A year after 2020 elections, threats, abuse still coming in, Hickman says
WASHINGTON – It’s been a year since the 2020 elections, but Maricopa County Supervisor Clint Hickman said he continues to get threats for his part in certifying the election.
“We’ve been at this for a year, and it’s difficult,” Hickman said Tuesday during a Washington Post Live forum on the aftermath of the Jan. 6 riots.
Hickman said the anger began election night and escalated after Jan. 6, when he arrived home to find police guarding his house. Besides the personal impact, he said the abuse is beginning to take its toll on election workers who are quitting because they “don’t want to take the abuse, and they want to stand down.”
“That’s the problem I’m seeing with public service,” Hickman said. “We are losing competent election workers across the United States because they just can’t take the threats.”
That reaction is not surprising, said Keith Allred, executive director for the National Institute for Civil Discourse at the University of Arizona.
“Most people aren’t going to want to deal with death threats when they’re just doing their job,” Allred said. “When it turns to not only being ugly speech, but threats of violence and actual violence, what reasonable person isn’t going to consider that? It’s going to make it harder for good people to think about public service.”
Allred said threats like those leveled at Hickman and other county and state officials have never been an effective way to spread a message or change minds, and never will.
“You’re going to hurt your own cause and your own message by threatening violence. That never has worked in a republic, it can’t ever work,” he said.
“You’re going to turn people away more than attract people to your side. For no other reason, it’s just not practical to engage in those kinds of threats of violence,” Allred said.
Hickman said he started getting phone calls from voters as he was watching returns come in on election night. What started as “just education questions” from voters about a different style of Maricopa County ballot, turned into “full-fledged fury that night” when Fox News called Arizona for President Joe Biden, he said.
Hickman served as board chairman last year and said he was relieved to hand over the reins this year to current Chairman Jack Sellers, after a year grappling with an election and the COVID-19 pandemic. When Jan. 6 came, he said, he was relieved he was not still chairman.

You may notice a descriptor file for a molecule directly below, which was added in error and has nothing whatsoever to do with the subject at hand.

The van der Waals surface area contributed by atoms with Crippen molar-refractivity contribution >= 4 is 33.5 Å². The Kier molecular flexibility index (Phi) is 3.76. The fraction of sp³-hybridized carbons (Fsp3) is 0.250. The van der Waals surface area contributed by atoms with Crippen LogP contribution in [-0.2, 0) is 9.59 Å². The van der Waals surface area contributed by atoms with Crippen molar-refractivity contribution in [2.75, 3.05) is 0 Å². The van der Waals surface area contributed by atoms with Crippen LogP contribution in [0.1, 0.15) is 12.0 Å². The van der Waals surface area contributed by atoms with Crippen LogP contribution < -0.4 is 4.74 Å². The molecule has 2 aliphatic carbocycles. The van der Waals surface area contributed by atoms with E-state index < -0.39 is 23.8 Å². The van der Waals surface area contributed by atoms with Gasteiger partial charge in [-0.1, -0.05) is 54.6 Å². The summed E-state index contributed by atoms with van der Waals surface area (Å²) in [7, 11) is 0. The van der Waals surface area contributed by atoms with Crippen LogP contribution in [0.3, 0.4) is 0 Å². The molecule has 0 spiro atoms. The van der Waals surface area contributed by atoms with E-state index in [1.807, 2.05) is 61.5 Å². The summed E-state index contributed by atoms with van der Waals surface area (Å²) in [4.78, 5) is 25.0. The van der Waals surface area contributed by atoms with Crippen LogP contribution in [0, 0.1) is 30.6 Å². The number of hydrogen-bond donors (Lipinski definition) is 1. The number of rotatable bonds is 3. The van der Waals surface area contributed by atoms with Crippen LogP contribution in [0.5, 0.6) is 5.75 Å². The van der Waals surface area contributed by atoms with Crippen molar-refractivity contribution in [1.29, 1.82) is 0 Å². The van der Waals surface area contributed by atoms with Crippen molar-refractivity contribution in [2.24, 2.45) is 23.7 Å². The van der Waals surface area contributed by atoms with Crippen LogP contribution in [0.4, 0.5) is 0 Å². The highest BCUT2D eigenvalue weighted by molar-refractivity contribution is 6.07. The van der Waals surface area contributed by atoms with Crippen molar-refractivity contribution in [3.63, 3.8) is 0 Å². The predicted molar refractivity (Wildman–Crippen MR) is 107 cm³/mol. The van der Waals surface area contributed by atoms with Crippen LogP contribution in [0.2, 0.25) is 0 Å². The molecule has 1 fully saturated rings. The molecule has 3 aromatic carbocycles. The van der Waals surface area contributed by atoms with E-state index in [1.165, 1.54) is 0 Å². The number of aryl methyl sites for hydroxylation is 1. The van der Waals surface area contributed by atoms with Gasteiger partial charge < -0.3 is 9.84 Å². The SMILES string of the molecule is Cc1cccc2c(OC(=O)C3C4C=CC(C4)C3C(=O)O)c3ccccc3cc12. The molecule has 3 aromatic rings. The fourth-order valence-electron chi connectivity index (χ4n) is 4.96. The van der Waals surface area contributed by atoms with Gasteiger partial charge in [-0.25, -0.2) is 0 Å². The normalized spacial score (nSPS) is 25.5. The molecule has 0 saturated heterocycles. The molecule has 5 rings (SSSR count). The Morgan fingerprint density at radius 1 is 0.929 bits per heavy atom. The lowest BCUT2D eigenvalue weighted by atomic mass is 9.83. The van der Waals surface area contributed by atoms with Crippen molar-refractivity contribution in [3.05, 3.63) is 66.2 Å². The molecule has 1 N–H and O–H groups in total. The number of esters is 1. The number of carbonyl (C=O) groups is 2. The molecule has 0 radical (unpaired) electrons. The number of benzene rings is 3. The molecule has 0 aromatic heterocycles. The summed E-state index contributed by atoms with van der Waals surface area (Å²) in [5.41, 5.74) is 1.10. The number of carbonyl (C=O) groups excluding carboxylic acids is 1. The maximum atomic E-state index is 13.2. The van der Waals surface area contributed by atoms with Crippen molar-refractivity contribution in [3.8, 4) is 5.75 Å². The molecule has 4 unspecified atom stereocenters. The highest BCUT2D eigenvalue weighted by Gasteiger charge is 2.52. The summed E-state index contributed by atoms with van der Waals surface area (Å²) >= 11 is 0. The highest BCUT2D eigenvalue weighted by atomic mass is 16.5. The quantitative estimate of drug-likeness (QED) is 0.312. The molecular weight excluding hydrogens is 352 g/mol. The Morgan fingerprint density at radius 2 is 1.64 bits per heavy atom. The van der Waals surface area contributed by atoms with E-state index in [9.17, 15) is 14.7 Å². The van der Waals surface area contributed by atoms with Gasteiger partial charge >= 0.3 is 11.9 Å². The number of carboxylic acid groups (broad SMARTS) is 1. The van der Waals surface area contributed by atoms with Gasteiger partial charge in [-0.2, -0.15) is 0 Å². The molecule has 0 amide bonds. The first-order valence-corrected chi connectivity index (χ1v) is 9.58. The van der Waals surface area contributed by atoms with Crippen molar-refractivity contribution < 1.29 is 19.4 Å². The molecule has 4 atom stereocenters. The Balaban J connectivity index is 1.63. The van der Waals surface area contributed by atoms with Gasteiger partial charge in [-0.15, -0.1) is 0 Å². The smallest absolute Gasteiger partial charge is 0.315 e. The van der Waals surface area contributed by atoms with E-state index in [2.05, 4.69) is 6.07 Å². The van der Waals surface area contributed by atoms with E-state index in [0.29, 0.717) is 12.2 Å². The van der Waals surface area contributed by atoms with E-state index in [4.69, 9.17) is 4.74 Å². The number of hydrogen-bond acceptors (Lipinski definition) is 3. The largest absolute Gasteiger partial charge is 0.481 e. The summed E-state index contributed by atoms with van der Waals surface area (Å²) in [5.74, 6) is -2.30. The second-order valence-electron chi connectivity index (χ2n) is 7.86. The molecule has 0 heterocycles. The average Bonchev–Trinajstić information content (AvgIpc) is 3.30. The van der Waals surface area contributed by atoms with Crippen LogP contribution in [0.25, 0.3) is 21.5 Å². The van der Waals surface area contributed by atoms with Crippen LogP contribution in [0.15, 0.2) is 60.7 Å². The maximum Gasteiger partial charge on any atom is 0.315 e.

“We had so many different things to think about, and I was just beat. I was exhausted,” Hickman said. “I knew that we had a new chairman coming in and I just felt a little bit of relief driving in, that instead of my hand being on the tip of the spear, it was going to be on the shield with my other guys.
“I felt really good driving home until I saw the protection unit at my house,” he said.
He said the police that night advised him and his family not to stay at their home, which he agreed to do after seeing how police units elsewhere were becoming targets.
Donell Harvin, former director of intelligence at the D.C. Office of Homeland Security, said he warned other federal law enforcement agencies about the possibility of violence on Jan. 6. Harvin, who was part of Tuesday’s panel, praised the response of officials like Hickman to the violence.
“One of the lessons that I learned on Jan. 6 is that if it weren’t for people like Clint, we would not live in a democracy,” said Harvin, who is now a senior policy researcher at RAND Corp. “People like Clint, civil servants, who show up and do this very difficult work, with at times personal expense to their own safety, really define what a democracy is in the rule of law.”
But Hickman said others in public service should not have to deal with the threats he has, no matter their political ideology.
“I’ll do it gladly and take the threats for them so I can keep good, solid people working in those departments doing their civic duties. Democrats, Republicans, Libertarians, I’m going to do my best,” said Hickman, a Republican.
More than once, he mentioned putting political party differences aside, a position Allred said most people agree with.
“The vast majority of Americans still believe that we should put country ahead of party and that we should not resort to violence to resolve our differences,” Allred said.
Hickman ended the forum with an appeal to “become Americans again.”
“We are Americans first,” he said. “I have a son that’s 16 and another that’s 14. I don’t want to send my son off to war to fight some foreign enemy to feel like an American again, and I damn sure don’t want him fighting fellow Americans to prove just how American he is. It’s just not the way to go.”